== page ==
My point is this…be sensitive and compassionate all people and all mother’s. Because believe me, being a mom is a stressful job (as I know you can all attest to). So before you berrate someone for not doing something the way you think it should be done, remember that it might be that a mommy who has had a horrible day and is on the brink of tears might read these posts…and they may possibly make her feel even worse for her choices. And no one wants to feel that way. Please just be more open to other’s points of view. And a little more senstive to how people feel and the pressures that we are all facing as mom’s!

      Reply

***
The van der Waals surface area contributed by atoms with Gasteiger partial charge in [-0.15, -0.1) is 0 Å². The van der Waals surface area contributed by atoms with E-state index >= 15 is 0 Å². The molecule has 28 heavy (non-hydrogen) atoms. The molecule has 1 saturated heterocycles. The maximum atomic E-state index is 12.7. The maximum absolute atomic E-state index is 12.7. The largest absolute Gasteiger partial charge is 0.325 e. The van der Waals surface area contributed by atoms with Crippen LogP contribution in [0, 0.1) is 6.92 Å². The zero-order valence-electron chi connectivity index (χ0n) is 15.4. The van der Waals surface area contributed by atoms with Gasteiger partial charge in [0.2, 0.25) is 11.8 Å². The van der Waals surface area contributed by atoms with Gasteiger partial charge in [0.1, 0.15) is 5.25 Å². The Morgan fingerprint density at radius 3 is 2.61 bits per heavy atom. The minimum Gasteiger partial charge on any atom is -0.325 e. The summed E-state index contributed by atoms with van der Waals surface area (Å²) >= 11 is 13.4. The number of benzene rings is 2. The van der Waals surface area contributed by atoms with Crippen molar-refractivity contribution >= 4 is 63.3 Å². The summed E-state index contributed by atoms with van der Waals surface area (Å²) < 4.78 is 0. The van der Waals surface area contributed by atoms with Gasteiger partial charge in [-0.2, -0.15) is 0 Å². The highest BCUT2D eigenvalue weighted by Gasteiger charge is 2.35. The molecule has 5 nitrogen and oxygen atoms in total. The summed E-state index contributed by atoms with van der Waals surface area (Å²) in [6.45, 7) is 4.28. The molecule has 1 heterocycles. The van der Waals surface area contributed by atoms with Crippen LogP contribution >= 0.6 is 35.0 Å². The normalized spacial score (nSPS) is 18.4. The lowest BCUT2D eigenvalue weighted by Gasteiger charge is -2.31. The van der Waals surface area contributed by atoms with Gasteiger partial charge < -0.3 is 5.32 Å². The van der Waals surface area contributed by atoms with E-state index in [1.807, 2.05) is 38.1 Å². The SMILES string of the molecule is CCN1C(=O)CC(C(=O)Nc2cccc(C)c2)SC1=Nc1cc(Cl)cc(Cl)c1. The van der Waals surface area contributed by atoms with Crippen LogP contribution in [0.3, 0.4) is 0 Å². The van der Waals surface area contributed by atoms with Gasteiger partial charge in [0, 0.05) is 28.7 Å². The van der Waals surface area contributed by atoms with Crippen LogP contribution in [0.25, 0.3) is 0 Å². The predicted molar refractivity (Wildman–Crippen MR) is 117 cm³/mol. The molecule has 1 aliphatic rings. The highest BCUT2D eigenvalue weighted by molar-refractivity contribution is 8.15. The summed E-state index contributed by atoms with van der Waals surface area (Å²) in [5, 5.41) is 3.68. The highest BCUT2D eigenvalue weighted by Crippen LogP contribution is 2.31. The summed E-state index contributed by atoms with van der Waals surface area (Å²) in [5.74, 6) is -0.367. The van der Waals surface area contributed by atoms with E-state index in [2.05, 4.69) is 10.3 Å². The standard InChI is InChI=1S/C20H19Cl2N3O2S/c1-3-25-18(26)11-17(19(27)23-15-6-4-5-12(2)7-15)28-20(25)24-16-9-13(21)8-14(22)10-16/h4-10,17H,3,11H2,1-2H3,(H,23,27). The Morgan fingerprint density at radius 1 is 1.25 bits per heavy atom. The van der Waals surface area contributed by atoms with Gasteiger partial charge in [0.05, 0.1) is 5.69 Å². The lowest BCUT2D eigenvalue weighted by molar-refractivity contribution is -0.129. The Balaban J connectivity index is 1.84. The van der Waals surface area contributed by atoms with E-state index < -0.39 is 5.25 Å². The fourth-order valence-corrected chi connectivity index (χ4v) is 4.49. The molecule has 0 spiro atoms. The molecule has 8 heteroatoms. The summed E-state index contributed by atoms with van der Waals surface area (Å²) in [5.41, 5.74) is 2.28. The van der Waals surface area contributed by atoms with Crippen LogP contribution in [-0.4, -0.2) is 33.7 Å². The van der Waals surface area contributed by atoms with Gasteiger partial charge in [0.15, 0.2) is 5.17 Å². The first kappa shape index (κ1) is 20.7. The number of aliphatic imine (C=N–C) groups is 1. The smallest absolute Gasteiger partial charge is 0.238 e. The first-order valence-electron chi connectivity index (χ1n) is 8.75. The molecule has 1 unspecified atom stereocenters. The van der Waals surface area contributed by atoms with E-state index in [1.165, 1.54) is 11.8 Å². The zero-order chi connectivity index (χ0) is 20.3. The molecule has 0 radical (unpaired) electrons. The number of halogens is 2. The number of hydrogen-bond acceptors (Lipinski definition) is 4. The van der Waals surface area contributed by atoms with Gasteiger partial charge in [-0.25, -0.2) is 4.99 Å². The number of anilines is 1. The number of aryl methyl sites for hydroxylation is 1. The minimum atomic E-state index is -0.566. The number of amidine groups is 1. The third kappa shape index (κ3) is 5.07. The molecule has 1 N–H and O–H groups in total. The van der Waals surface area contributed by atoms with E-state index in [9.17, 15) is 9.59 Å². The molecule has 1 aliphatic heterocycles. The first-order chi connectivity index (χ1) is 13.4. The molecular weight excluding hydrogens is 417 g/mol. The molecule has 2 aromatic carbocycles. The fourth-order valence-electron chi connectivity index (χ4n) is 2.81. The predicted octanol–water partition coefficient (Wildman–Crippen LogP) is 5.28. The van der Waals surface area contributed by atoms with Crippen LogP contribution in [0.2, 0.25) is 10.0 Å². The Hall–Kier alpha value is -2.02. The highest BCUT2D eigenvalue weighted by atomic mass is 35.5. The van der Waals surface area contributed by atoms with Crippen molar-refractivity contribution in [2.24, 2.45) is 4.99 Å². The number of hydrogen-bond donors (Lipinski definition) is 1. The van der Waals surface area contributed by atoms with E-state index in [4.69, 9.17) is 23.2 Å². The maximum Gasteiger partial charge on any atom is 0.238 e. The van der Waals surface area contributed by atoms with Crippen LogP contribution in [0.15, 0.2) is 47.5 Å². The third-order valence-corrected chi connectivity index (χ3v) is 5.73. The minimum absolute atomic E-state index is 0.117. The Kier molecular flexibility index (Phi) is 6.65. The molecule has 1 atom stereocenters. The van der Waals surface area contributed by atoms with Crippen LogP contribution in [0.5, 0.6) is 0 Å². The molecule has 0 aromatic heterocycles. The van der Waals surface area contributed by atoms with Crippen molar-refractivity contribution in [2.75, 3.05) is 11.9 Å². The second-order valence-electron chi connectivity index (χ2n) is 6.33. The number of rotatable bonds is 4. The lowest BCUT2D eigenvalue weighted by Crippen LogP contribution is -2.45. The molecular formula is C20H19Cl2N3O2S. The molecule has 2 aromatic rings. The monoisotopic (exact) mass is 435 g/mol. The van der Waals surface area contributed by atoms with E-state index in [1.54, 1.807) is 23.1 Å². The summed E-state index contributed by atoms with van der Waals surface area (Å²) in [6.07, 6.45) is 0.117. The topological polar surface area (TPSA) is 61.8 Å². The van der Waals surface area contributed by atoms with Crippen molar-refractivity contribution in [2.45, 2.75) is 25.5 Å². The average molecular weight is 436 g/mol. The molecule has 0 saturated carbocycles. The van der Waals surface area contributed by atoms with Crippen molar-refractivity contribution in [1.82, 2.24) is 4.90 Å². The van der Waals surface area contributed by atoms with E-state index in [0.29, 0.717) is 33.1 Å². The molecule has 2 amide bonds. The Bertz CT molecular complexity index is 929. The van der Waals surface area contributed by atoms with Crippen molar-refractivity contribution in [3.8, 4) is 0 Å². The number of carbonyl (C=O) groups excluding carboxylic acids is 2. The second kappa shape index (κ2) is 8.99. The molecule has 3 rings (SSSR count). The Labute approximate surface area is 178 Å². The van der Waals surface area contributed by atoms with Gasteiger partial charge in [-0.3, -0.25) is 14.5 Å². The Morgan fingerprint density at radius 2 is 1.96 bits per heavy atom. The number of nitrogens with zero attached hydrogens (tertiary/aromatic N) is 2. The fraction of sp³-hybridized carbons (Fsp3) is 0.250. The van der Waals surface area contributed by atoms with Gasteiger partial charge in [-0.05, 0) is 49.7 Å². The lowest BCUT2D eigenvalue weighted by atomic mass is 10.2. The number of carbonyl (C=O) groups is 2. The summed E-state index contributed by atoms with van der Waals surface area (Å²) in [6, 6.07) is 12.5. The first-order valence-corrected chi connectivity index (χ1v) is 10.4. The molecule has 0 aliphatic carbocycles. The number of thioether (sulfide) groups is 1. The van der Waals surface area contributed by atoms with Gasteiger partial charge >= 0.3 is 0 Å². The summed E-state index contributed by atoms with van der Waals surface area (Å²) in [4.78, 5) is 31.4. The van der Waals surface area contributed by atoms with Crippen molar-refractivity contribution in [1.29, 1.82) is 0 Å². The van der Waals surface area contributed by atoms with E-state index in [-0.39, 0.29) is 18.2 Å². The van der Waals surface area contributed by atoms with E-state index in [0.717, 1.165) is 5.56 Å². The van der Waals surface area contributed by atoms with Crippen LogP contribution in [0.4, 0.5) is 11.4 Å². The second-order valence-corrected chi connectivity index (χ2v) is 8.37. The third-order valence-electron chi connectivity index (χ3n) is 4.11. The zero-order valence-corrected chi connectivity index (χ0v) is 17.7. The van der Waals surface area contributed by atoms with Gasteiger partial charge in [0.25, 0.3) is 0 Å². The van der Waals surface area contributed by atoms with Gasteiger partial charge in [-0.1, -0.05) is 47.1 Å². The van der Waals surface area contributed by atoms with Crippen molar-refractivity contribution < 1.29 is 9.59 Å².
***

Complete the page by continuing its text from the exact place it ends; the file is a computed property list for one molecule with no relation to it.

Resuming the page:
12. SS, I would have no problem being compassionate for those who “choose” not to breastfeed if they didn’t turn around and attack me for still breastfeeding. My daughter is 26 months now and I have actually had a mom send me a private message telling me how SICK I was for still breastfeeding. All this post was was on facts. You didn’t have to read it. In fact, any formula feeding mom does not have to read it. It is there as information for those who may need it. This is not your blog. The author has a right to put whatever she wants on HER blog. If you have a blog, you have the right as well. Some people put ads on their blogs. Some people post articles of things that interest them. And some people just talk about their kids. There is a wonderful little thing in this country called FREE SPEECH. There’s also something called owning your feelings. Moms who feel guilt for their choices need to examine why. Why is it that simple facts make them so upset? I’ll admit, I had that problem with some of the posts I was getting in my ICAN group (a group against c-sections). Some of the information there was VERY hard to read and I felt guilt, a LOT of guilt. But I do not attack moms who post the information, I move on. I get what I can from it, whatever my emotions let me because the information is good to know. Parents make mistakes. Parents make choices that are not always the best but parents CAN make better choices. Some don’t want to. Some want to be pat on the head and told “it’s ok!” Personally, I think that is the problem with this country. Too many people say “That’s ok!” when really, they shouldn’t. No, it’s not okay to put your kids at risk with certain behaviors. And YES, there is a risk to formula. Kids can even DIE from it. Babies in third world countries die EVERYDAY because of formula and kids in this country do too. But, for some reason, the choice the MOM makes is more important. I find that sad. Making the MOM feel better about herself is MORE important than the HEALTH of her child. Really, too bad. And people wonder why their is such a health care crisis in this country.